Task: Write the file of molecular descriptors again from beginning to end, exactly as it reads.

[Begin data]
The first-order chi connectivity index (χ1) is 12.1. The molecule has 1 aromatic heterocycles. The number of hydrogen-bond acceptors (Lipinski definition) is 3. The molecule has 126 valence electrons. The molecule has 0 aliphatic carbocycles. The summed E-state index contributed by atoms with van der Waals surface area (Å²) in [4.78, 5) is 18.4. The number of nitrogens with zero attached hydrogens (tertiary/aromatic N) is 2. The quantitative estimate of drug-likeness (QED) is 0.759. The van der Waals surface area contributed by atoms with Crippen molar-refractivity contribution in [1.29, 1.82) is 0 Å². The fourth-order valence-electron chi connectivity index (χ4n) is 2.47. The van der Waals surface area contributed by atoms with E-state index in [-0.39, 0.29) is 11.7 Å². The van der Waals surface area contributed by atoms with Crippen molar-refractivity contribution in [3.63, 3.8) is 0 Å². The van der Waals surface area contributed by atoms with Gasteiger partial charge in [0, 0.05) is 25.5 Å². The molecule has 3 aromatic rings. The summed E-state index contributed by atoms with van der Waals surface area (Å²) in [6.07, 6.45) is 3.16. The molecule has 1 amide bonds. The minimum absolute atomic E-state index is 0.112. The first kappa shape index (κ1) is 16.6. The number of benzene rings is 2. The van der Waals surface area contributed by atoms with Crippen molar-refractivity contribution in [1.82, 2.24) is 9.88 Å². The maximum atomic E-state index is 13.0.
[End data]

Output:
The first-order chi connectivity index (χ1) is 12.1. The molecule has 1 aromatic heterocycles. The number of hydrogen-bond acceptors (Lipinski definition) is 3. The molecule has 126 valence electrons. The molecule has 0 aliphatic carbocycles. The summed E-state index contributed by atoms with van der Waals surface area (Å²) in [4.78, 5) is 18.4. The number of nitrogens with zero attached hydrogens (tertiary/aromatic N) is 2. The quantitative estimate of drug-likeness (QED) is 0.759. The van der Waals surface area contributed by atoms with Crippen molar-refractivity contribution in [1.29, 1.82) is 0 Å². The fourth-order valence-electron chi connectivity index (χ4n) is 2.47. The van der Waals surface area contributed by atoms with E-state index in [-0.39, 0.29) is 11.7 Å². The van der Waals surface area contributed by atoms with Crippen molar-refractivity contribution in [3.63, 3.8) is 0 Å². The van der Waals surface area contributed by atoms with Gasteiger partial charge in [0, 0.05) is 25.5 Å². The molecule has 3 aromatic rings. The summed E-state index contributed by atoms with van der Waals surface area (Å²) in [6.07, 6.45) is 3.16. The molecule has 1 amide bonds. The minimum absolute atomic E-state index is 0.112. The first kappa shape index (κ1) is 16.6. The number of benzene rings is 2. The van der Waals surface area contributed by atoms with Crippen molar-refractivity contribution in [1.82, 2.24) is 9.88 Å². The maximum atomic E-state index is 13.0.